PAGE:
Wednesday, March 04, 2015

This week in Bookplates 3/4/2015

Timothy Jones, Esqr. By John Titford

How many collectors may have been confused by such a plate? It could so easily be mistaken for an eighteenth-century item, but it was engraved by E.D.French in 1893.  Brainerd* has this to say: `297. Timothy Jones, Esq. A copy, with much variation, of the Samuel Vaughan Esqr plate, engraved as a study of the Chippendale style.' He lists three variations, of which that illustrated here is #297b: `Name partly erased, still traceable'.
*Ref. Edwin Davis French A Memorial by Mary Brainerd French -Page 75

 In The Welsh book-plates in the collection of Sir Evan Davies Jones, Bart., M.P. of Pentower, Fishguard (London, 1920), p.129, Herbert M Vaughan lists a plate for Samuel Vaughan: `Chippendale armorial. Impaling Bond. Father of Benjamin and William Vaughan (vide infra); married Sarah Hollowell of Boston, U.S.A. The coat impaled is undoubtedly Bond, not Hollowell. (Reproduced as an American plate in Allen, p.53).' The reference here is to American book-plates: a guide to their study with examples by Charles Dexter Allen (New York and London, 1894), which has an illustration (p.53) of a plate for `Samuel Vaughan Esqr.' (`a very fine example of good Chippendaleism'); the arms (impaled) are different from those on the Timothy Jones plate, as is the crest, but the design is clearly that which EDF has copied in 1893 (though a year before Allen's book was published).

Note from Lew- The following article currently appearing in The Theatre Historiography Blog has some collecting tips that have served me well.

A Bookplate Collector Shares his Passion–and Strategies
by  on MARCH 3RD, 2015
Ed. Note: Lewis Jaffe runs the website, which features images from his and others’ collections of bookplates used by important figures in the theatre profession as well as in cinema and television.
Bookplates:  why I collect them
I am retired now and devote a good deal of time in pursuit of and learning about new bookplates for mycollection. A client once asked me why people collect? It wasn’t meant to be a trick question but at the time I was at a loss to explain.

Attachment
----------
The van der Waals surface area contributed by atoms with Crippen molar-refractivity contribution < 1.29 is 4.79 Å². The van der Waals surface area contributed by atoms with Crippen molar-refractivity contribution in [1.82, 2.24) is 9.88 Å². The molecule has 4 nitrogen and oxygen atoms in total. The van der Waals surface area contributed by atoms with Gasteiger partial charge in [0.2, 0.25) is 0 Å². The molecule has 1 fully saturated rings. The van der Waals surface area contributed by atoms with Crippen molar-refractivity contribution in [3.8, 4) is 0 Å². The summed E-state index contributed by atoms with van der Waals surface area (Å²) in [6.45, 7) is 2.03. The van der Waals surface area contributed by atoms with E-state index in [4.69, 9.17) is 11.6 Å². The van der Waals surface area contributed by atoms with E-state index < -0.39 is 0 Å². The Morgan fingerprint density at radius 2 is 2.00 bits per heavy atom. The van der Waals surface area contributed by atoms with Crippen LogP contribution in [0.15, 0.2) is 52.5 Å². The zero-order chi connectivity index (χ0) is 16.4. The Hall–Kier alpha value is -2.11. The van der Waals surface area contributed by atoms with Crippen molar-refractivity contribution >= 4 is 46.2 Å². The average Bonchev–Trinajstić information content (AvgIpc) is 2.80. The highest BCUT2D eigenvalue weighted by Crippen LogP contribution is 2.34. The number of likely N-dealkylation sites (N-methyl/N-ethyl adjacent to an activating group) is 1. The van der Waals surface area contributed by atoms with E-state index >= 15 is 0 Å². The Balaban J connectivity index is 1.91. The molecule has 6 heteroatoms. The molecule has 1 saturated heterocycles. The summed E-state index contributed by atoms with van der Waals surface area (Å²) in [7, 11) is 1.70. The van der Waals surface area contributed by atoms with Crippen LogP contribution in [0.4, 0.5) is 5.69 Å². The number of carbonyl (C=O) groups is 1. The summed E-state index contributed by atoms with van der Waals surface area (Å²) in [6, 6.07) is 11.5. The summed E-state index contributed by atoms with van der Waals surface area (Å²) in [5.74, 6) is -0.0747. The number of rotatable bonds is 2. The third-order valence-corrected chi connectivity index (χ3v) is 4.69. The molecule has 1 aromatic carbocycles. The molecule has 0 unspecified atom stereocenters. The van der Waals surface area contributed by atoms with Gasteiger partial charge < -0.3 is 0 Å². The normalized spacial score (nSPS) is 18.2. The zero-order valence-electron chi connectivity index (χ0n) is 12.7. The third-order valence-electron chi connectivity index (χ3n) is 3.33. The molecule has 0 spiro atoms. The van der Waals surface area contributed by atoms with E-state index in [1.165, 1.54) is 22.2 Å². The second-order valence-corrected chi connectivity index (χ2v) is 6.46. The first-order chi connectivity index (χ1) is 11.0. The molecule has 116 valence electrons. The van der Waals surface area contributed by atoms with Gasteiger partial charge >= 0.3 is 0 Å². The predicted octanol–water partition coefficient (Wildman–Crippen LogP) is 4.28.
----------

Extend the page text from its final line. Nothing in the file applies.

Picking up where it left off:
Upon reflection the answer which suits me best is that collecting is therapeutic. Sometimes I feel like an archaeologist digging up old artifacts or a detective trying to locate a person. Interestingly enough several entertainers were also notable rare  book collectors. Among them were James Cagney, Jean Hersholt, and George Jessel.
David Garrick
Here are some time-tested ways to obtain bookplates
EBay: When I started this adventure about 45 years ago there was no Ebay, so I built a collection without it. Today Ebay is certainly an excellent way to find bookplates from around the world. It takes time and discipline because there is so much clutter and misrepresentation, but it is still worth the effort.
Bookplate Societies: When I first got interested in bookplates I joined both The American ( and English ( bookplate societies. That gave me an opportunity to meet with and obtain bookplates from other collectors. It still makes good sense to join these organization and exchange bookplates with other collectors.
Antiquarian and used booksellers will go out of their way to help you if you make your interest known to them. It gets harder each year as the number of open shops decreases, and the number of pre-1940’s books on the shelves are decreasing. Nevertheless, it is often productive. Start looking in either the poetry or drama sections as owners of such books seem to have used bookplates more frequently and there is often less turnover of inventory. Ask the bookseller if he keeps a box of detached boards. I have found some excellent 18th century plates in such boxes.
John Gielgud
Michael Redgrave
Bookbinders: In most large communities there is at least one hand bookbinder. Check the Yellow Pages, Google, or ask a book dealer. More often than not they, being pack rats, hold onto old bookplates, and in some instances are more than willing to sell you a cigar box full.
Book and Paper Shows: I have always enjoyed going to shows. After a while, dealers will save things for you. It pays to stop at every booth and ask.
Noel Coward
Angel of Death letters: I am almost (not quite) embarrassed to admit to the fact that I used to look up the ages of bookplate collectors and wrote to all those over eighty to inquire if they knew of any collections for sale. The point is that it was very productive and I’ve purchased several major collections that way.
For the record, I am 77, so do not bother me until 2018!
Letters to Famous People: I've occasionally gotten some remarkable bookplates by writing to celebrities, but I have not had much luck in recent years. Most celebrity mail is filtered by clerks and more often than not you get a signed photo or an auto penned label.
Wylly Folk St. John
Wylly Folk St. John
For those of you wishing to obtain additional information about this topic,  I can be reached at

Upcoming Book Show

I will be attending The 40th annual Washington Antiquarian Book Fair on Saturday March 7th and hope to see some of you .

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